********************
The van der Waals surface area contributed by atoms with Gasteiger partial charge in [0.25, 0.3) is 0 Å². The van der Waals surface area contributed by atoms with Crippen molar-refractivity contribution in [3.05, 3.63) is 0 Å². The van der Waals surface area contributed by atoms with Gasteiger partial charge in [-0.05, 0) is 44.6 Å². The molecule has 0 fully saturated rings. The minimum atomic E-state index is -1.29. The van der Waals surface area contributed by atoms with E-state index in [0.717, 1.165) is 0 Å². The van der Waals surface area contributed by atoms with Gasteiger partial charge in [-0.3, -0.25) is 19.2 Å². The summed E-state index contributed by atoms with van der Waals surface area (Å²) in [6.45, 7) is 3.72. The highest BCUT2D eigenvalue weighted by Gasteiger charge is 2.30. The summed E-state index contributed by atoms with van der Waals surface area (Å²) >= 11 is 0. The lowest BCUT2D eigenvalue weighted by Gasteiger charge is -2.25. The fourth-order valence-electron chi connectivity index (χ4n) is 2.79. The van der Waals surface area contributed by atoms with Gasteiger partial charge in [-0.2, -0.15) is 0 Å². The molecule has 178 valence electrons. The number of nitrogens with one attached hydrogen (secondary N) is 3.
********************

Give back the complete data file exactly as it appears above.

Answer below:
The van der Waals surface area contributed by atoms with Gasteiger partial charge in [0.25, 0.3) is 0 Å². The van der Waals surface area contributed by atoms with Crippen molar-refractivity contribution in [3.05, 3.63) is 0 Å². The van der Waals surface area contributed by atoms with Gasteiger partial charge in [-0.05, 0) is 44.6 Å². The molecule has 0 fully saturated rings. The minimum atomic E-state index is -1.29. The van der Waals surface area contributed by atoms with E-state index in [0.717, 1.165) is 0 Å². The van der Waals surface area contributed by atoms with Gasteiger partial charge in [-0.3, -0.25) is 19.2 Å². The summed E-state index contributed by atoms with van der Waals surface area (Å²) in [6.45, 7) is 3.72. The highest BCUT2D eigenvalue weighted by Gasteiger charge is 2.30. The summed E-state index contributed by atoms with van der Waals surface area (Å²) >= 11 is 0. The lowest BCUT2D eigenvalue weighted by Gasteiger charge is -2.25. The fourth-order valence-electron chi connectivity index (χ4n) is 2.79. The van der Waals surface area contributed by atoms with Gasteiger partial charge in [-0.2, -0.15) is 0 Å². The molecule has 178 valence electrons. The number of nitrogens with one attached hydrogen (secondary N) is 3.